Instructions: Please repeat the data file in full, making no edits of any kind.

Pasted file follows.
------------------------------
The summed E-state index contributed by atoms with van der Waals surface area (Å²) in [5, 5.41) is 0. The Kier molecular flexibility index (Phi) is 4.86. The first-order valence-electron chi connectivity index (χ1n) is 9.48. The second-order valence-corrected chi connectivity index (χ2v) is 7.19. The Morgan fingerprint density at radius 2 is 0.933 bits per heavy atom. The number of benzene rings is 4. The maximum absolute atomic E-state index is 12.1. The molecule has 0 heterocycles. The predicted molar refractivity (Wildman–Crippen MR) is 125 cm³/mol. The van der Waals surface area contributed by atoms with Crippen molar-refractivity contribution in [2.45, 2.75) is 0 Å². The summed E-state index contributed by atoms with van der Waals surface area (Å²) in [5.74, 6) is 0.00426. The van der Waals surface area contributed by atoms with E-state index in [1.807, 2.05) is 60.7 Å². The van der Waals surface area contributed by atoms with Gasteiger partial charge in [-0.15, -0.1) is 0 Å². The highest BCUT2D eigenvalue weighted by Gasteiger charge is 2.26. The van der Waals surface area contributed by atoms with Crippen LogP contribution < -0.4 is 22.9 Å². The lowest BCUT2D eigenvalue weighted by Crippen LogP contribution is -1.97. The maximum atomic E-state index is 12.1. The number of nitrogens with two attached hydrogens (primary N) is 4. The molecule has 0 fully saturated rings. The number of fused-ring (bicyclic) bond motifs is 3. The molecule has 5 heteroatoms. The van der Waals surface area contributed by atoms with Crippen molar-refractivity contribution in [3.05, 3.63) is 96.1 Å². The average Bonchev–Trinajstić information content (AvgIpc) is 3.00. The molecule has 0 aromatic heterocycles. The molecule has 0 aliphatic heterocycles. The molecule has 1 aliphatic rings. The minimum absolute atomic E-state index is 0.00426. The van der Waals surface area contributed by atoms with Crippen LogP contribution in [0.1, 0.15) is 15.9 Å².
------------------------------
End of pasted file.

The summed E-state index contributed by atoms with van der Waals surface area (Å²) in [5, 5.41) is 0. The Kier molecular flexibility index (Phi) is 4.86. The first-order valence-electron chi connectivity index (χ1n) is 9.48. The second-order valence-corrected chi connectivity index (χ2v) is 7.19. The Morgan fingerprint density at radius 2 is 0.933 bits per heavy atom. The number of benzene rings is 4. The maximum absolute atomic E-state index is 12.1. The molecule has 0 heterocycles. The predicted molar refractivity (Wildman–Crippen MR) is 125 cm³/mol. The van der Waals surface area contributed by atoms with Crippen molar-refractivity contribution in [2.45, 2.75) is 0 Å². The summed E-state index contributed by atoms with van der Waals surface area (Å²) in [5.74, 6) is 0.00426. The van der Waals surface area contributed by atoms with E-state index in [1.807, 2.05) is 60.7 Å². The van der Waals surface area contributed by atoms with Gasteiger partial charge in [-0.15, -0.1) is 0 Å². The highest BCUT2D eigenvalue weighted by Gasteiger charge is 2.26. The van der Waals surface area contributed by atoms with Crippen LogP contribution < -0.4 is 22.9 Å². The lowest BCUT2D eigenvalue weighted by Crippen LogP contribution is -1.97. The maximum atomic E-state index is 12.1. The number of nitrogens with two attached hydrogens (primary N) is 4. The molecule has 0 fully saturated rings. The number of fused-ring (bicyclic) bond motifs is 3. The molecule has 5 heteroatoms. The van der Waals surface area contributed by atoms with Crippen molar-refractivity contribution in [3.05, 3.63) is 96.1 Å². The average Bonchev–Trinajstić information content (AvgIpc) is 3.00. The molecule has 0 aromatic heterocycles. The molecule has 0 aliphatic heterocycles. The molecule has 1 aliphatic rings. The minimum absolute atomic E-state index is 0.00426. The van der Waals surface area contributed by atoms with Crippen LogP contribution in [0.1, 0.15) is 15.9 Å².